As is our custom, we celebrate Tax Day with a reading, usually drawn from the British lawyer, novelist, and humorist A.P. Herbert, best remembered for his series of Misleading Cases in the Common Law. Today's reading comes from his report of the case of Rex v. Puddle, in which, relying on information from that pertinacious litigant Albert P. Haddock (the author's alter ego), prosecuted a tax collector for blackmail. As Mr. Justice Trout, the judge in Mr. Herbert's story, gives his instructions to the jury, he says:
The prisoner in the dock, a Collector of Taxes for the district of South Hammersmith, stands charged with the odious crime which is commonly described as blackmail. That expression dates from very early times, when it was the custom to pay tribute to men of influence who were allied with certain robbers and brigands for protection from the devastations of the latter. The practice was made illegal by a statute of Queen Elizabeth's time, and ever since it has been classed by our Courts among the most contemptible and dangerous offences. A person, who, knowing the contents, sends or delivers a letter or writing demanding with menaces and without reasonable cause any chattel, money, or other property, commits felony and is liable to penal servitude for life. * * *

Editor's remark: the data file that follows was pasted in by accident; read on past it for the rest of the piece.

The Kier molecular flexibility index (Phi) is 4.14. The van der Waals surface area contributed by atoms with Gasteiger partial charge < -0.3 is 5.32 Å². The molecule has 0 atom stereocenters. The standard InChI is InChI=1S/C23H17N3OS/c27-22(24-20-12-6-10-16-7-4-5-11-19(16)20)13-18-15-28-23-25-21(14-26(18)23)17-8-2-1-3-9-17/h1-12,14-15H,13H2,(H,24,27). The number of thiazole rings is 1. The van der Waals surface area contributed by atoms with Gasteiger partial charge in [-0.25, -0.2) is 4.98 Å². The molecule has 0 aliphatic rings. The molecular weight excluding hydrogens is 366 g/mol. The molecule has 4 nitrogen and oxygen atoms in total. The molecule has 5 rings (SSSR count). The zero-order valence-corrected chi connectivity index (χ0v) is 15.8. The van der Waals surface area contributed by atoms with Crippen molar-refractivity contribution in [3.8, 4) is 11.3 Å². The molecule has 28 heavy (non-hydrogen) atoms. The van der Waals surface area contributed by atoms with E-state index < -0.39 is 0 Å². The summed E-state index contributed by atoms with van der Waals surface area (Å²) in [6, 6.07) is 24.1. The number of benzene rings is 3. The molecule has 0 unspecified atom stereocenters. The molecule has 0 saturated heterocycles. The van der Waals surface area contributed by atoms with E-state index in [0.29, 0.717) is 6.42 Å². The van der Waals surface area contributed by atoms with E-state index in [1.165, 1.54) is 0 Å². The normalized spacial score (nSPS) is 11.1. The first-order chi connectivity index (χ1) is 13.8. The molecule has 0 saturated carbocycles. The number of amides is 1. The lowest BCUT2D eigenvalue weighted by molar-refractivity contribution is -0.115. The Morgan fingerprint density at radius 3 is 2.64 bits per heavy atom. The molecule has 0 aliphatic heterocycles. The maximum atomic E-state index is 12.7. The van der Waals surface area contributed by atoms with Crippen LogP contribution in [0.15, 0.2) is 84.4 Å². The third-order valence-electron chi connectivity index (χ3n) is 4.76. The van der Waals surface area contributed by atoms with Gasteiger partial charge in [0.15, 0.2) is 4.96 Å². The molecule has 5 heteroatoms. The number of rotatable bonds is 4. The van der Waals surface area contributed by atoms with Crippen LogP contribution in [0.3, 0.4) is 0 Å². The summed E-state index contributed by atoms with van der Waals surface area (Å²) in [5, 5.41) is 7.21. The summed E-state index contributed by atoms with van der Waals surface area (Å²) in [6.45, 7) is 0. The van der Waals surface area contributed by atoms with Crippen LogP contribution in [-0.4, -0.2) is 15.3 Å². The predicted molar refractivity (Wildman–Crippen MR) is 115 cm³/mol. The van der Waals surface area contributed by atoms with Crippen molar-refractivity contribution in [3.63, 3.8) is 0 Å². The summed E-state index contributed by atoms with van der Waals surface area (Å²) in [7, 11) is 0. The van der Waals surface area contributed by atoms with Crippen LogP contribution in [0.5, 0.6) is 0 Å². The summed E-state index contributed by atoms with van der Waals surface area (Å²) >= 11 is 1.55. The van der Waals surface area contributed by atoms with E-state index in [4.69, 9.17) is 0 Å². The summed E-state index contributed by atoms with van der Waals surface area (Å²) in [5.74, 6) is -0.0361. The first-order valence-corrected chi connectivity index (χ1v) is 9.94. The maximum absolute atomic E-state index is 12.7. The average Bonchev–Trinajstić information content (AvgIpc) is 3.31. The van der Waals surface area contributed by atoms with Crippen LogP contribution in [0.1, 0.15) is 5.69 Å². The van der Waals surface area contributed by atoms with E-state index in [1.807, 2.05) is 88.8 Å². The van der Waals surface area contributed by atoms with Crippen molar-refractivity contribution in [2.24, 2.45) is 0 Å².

Now Mr. Haddock, the prosecutor in this case, received a letter from the prisoner demanding money. The letter was printed in ink of a bright red colour, and that is a circumstance which you may will take into account when you come to consider the intention of the letter and the effect which it may have had upon the mind of the recipient. For red is notoriously the colour of menace, of strife, of bloodshed and danger; and it is worthy of note that the prisoner's previous communications to Mr. Haddock had been printed in a quiet and pacific blue. The letter was as follows:
Previous applications for payment of the taxes due from you * * * having been made to you without effect, DEMAND is now made for payment, and I HEREBY GIVE YOU FINAL NOTICE that if the amount be not paid or remitted to me at the above address within SEVEN DAYS from this date steps will be taken for recovery by DISTRAINT, with costs.
E. Puddle, Collector.
'Collector,' I may observe in passing, was in other centuries a word commonly used to denote a highwayman. But you will not allow that point to influence you unduly. * * *
You will then have to ask yourselves, Was this menacing demand for money made with reasonable cause? You will bear in mind that Mr. Haddock is not a debtor or criminal; he has not taken another's property or done any disgraceful thing. his only offence is that by hard work he has earned a little money; and the suggestion is now made that he shall give away a fifth part of that money to other people. That being his position, you might well expect that he would be approached not with brusquerie but with signal honours, not with printed threats but with illuminated addresses.
[The jury eagerly found the prisoner guilty of blackmail, and he was sentenced to penal servitude for life, and solitary confinement for ten years, the sentences to run consecutively. The Court congratulated Mr. Haddock.]
Tomorrow we will return to our usual jovial support for the social welfare state.